Well, a warm-up can help to avoid that feeling!

As your muscles warm up and receive more blood, they become activated. This means they're waking up and getting ready to contract, which is when they shorten and create movement. Think of it like a spring-loaded toy: when you wind it up, it stores energy, and when you let it go, it springs into action.

Your muscles are full of tiny fibers that contract when they receive signals from your brain. During the warm-up, these fibers start getting those signals and preparing to do their job. It's like your brain sends a message to your muscles, saying, "Get ready to go!"

Skipping out on your warm-up means that the first part of the game is spent trying to wake the body up and activate your muscles. We'll get into specific activation exercises that we would suggest before hopping on the ice.

Mental Preparation

We've touched mostly on the physical benefits of warm-ups so far, but the mental side is often underrated!

A general warm-up gives players time to focus mentally, visualize their game plan, and get into the right mindset for success before they actually hop on the ice to play.


Visualization is a powerful mental technique where players mentally rehearse actions and scenarios. During warm-ups, players can use visualization to picture themselves successfully executing plays, scoring goals, or making crucial saves. This mental rehearsal can enhance muscle memory and boost confidence.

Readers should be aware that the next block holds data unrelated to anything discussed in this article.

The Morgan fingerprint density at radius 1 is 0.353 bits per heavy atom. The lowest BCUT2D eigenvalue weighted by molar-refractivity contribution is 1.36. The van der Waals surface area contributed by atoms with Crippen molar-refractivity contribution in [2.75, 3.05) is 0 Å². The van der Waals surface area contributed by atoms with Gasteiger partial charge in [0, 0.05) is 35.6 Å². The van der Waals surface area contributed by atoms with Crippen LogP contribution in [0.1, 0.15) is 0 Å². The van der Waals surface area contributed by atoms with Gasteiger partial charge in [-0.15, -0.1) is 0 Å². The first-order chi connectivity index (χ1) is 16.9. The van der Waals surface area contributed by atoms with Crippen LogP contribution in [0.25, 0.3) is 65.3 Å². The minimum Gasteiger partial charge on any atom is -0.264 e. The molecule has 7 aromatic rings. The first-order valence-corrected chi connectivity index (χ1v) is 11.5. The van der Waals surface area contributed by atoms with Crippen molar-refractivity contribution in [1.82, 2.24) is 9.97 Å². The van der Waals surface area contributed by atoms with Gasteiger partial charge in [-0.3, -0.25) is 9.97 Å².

Team Unity

Warm-ups are also a great time for teams to come together before practice or games. A unified team is often more mentally resilient and better prepared to battle on the ice.

Preventing Injuries

Warm-ups play a significant role in preventing injuries in ice hockey. When you perform warm-up exercises, your muscles, tendons, and ligaments become more flexible. This flexibility is super important because it allows your body to move more easily and smoothly during the game, making injuries less likely.

Reducing Groin Strains

Groin strains are a common issue for hockey players due to the sport’s high demand for lateral movements. Warming up can help prevent this type of injury by stretching and strengthening the muscles in your groin area. So, before you even think about stepping onto the ice, make sure you've spent some time loosening up those muscles.

Protecting Against Shoulder Injuries

Hockey players are also susceptible to shoulder injuries. The repetitive motion of shooting and passing can put a lot of strain on your shoulders. Luckily, warm-ups can help here too! Warm-up exercises targeting the shoulder muscles can increase their strength and flexibility, providing them with the resilience they need for those powerful shots on goal.

Taking the time to properly warm up before a hockey game or practice session is a smart move for any hockey player. Spending time on your warm-up saves you time on injury recovery!

Now that we've highlighted the WHY behind warm-ups, let's delve into the specifics. We've broken down how the players warm up at our facility and included some time suggestions.

The Ideal Hockey Warm-Up

A well-rounded hockey warm-up includes a combination of general warm-up exercises and sport-specific drills. We start with stationary movement and progress into more dynamic and complex options.

Here's a step-by-step guide to a comprehensive hockey warm-up. We've also included some videos that you can watch to understand the movements better. The idea is to flow from one section to the next. You shouldn't need to rest during the warm-up.

Soft Tissue Release